Address to the Faculty
Good afternoon and welcome to the annual fall faculty meeting, marking the beginning of our 161st academic year. It is my privilege to serve with you in my first year as the 16th chancellor of the University of Mississippi.
Fourteen years ago under the visionary leadership of Chancellor Robert Khayat, the faculty adopted a set of goals that included sheltering a Phi Beta Kappa chapter, establishing an honors college, enhancing the environment for research productivity, increasing opportunities for faculty development, and establishing a leadership institute.
All of these goals were geared toward creating a great American public university. Many of these goals have been met, and you should be very proud of your accomplishments. These achievements reflect a deeply committed, talented and resourceful faculty. Given the resources available to you, you are over-achieving in many ways. Compared to peer universities, this university has had below average per-student funding, and the faculty has experienced below average compensation for some time. Many students who come to you for instruction, come with academic preparation below regional and national average academic standards. In spite of these challenges, many of you participate in or lead nationally recognized programs, and indeed, the university as a whole has achieved remarkable national rankings for academic performance. I am proud to be associated with this faculty for these reasons and for more personal ones. I've enjoyed getting to know many of you and am fascinated by your life stories and your professional stories. I see evidence of a love for students and for teaching, a thirst for new knowledge and a desire to reach a better understanding of the world through our research programs.
My Academic Pathway
Just as I want to know and understand your story and your pathway in order to know who you are, I'll take a few moments here to share a bit of my academic pathway. I do this recognizing there is some risk in talking about myself, but I hope that if you understand my pathway in academics, that knowledge may facilitate a healthy relationship among us. Though I served as an administrator for the university for a number of years, I still think of myself first and foremost as a teacher and as a faculty member.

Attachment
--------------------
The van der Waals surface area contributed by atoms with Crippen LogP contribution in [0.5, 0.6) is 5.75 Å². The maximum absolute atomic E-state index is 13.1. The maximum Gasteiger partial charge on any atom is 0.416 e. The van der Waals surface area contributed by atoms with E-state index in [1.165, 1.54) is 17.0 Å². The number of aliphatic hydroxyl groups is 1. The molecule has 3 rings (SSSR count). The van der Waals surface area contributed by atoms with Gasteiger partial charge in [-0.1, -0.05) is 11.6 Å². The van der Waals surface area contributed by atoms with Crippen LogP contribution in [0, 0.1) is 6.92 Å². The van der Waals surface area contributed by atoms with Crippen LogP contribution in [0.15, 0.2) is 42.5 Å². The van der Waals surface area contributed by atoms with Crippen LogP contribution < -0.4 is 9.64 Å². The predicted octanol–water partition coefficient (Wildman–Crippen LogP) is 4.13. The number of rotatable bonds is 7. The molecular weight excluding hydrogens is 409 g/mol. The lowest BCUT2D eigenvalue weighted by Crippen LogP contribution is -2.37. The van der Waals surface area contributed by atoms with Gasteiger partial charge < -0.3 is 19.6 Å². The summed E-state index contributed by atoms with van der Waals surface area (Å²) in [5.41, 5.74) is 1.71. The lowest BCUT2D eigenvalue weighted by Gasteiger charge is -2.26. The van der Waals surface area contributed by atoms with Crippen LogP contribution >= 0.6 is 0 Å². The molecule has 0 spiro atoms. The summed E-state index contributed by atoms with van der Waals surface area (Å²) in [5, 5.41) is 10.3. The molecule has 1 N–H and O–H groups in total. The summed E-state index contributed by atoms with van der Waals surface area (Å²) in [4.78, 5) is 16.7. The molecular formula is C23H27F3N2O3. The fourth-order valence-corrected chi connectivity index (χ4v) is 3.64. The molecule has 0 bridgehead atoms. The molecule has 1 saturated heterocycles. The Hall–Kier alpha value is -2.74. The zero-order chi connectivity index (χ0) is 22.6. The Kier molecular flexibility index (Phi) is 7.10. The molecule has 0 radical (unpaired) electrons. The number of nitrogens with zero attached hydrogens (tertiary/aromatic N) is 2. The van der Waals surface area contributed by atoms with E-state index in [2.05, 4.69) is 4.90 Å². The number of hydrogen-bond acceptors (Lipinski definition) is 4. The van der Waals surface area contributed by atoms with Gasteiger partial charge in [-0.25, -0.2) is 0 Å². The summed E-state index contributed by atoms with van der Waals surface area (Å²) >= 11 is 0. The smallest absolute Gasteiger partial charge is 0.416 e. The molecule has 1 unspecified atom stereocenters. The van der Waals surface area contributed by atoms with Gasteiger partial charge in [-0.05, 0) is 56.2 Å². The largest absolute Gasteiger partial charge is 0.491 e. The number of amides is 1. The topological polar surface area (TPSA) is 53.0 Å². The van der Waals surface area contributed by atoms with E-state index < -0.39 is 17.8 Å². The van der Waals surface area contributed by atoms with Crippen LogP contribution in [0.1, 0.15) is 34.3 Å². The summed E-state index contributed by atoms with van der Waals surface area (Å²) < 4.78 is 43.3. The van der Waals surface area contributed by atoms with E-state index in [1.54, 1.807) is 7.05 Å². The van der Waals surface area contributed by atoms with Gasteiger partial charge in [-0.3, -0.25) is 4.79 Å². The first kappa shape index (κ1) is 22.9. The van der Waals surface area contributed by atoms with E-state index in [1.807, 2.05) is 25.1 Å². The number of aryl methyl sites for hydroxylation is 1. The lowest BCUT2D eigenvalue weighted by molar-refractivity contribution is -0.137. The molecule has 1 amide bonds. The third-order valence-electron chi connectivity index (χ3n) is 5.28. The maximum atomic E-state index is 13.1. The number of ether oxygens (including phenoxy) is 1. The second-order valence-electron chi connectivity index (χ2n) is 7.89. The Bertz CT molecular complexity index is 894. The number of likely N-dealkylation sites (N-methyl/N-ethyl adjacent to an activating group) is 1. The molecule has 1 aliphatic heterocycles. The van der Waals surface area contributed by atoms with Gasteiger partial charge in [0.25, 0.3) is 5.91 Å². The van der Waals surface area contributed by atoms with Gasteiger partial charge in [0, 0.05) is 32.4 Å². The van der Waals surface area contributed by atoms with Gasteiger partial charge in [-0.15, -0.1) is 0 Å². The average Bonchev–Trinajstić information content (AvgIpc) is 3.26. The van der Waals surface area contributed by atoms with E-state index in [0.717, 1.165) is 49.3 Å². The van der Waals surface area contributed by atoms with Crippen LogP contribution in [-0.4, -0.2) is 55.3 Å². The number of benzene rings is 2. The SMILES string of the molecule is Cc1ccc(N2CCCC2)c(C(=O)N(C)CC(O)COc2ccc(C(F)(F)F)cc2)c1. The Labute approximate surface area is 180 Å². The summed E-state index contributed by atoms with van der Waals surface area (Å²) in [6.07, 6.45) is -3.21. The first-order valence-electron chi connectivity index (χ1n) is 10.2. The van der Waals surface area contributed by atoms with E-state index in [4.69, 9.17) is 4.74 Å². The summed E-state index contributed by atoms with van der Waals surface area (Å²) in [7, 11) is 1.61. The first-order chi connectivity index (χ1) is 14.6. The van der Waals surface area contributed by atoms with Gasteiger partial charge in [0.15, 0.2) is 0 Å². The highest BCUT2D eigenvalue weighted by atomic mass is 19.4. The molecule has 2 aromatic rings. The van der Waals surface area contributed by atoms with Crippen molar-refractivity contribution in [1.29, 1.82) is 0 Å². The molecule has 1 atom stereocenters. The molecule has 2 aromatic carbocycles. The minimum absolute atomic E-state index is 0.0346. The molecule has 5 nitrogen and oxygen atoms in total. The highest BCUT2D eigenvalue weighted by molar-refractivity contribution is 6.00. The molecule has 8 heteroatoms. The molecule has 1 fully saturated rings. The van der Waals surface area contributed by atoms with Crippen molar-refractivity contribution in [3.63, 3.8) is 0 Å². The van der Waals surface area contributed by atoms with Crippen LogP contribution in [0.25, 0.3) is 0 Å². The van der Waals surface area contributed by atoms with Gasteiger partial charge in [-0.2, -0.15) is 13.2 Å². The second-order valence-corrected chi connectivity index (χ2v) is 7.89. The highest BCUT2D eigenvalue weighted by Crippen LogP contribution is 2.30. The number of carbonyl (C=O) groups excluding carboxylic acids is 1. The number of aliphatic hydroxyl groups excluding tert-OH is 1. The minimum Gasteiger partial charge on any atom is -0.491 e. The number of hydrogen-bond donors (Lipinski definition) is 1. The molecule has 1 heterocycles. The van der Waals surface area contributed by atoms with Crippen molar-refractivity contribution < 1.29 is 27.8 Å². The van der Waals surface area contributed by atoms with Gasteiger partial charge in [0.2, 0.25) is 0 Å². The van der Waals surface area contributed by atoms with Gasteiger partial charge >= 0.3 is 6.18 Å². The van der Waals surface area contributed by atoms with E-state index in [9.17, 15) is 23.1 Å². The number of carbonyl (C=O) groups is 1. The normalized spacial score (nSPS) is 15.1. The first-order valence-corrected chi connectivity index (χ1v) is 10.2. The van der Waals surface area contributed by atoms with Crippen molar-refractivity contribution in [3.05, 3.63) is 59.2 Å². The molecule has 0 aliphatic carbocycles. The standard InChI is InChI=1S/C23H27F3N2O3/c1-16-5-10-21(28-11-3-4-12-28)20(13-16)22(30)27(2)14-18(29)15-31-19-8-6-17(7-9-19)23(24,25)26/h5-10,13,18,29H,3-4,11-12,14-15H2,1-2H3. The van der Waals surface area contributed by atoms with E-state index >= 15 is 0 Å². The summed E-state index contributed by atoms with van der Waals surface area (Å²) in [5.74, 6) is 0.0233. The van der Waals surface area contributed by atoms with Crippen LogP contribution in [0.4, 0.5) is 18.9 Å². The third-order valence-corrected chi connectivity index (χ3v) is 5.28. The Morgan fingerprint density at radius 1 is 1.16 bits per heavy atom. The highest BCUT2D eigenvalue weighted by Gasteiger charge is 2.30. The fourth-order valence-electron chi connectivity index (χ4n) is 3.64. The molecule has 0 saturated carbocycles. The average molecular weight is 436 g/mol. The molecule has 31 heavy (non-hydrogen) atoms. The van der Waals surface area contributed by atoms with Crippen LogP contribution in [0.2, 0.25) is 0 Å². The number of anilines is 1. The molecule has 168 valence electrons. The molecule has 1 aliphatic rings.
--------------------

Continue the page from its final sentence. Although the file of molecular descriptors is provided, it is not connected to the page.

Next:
I first engaged with the University of Mississippi in 1971 as a first-year medical student. I enjoyed my days as a student and as a resident in internal medicine. At that time in my life, I had a keen interest in teaching but no real interest in research. Because I perceived the academic environment in medicine to be an environment filled with intimidation, I chose not to pursue an academic career training pathway. I did not pursue fellowship training or a Ph.D., but began my professional life as a practitioner. After serving seven years as a clinician in Laurel, Mississippi, our family moved to South Korea where I worked for a time in a mission hospital. Interestingly in that environment, I had opportunities not only for teaching medical students and residents but to experience a set of circumstances that drove me to begin a career in research. During my time as a practitioner in Mississippi, I noted substantial racial differences in health outcomes in my patients, particularly as they related to major illnesses like cardiovascular disease. In my own practice, I noticed that I was treating African American patients for heart attacks and stroke at a much younger age than their white counterparts. In my early days in Korea, I was struck by the ethnic, racial, and geographic differences in the health patterns of my Asian patients and my American patients. Particularly I noted the Asian patients rarely experienced heart disease but frequently experienced stroke especially at a young age. After months of reading all that I could find on this complex topic, I was disturbed to find that full and clear explanations for these differences did not exist. My personal curiosity and my desire to understand these racial, ethnic and geographic differences and my desire to help my patients drove me to participate in research projects to explore answers for these important questions. After a few years of this work in Korea, it became clear to me that if I were to remain engaged in this scientific pursuit, I would need to sharpen my research skills. This was part of what brought me back to the University of Mississippi as a faculty member in 1992.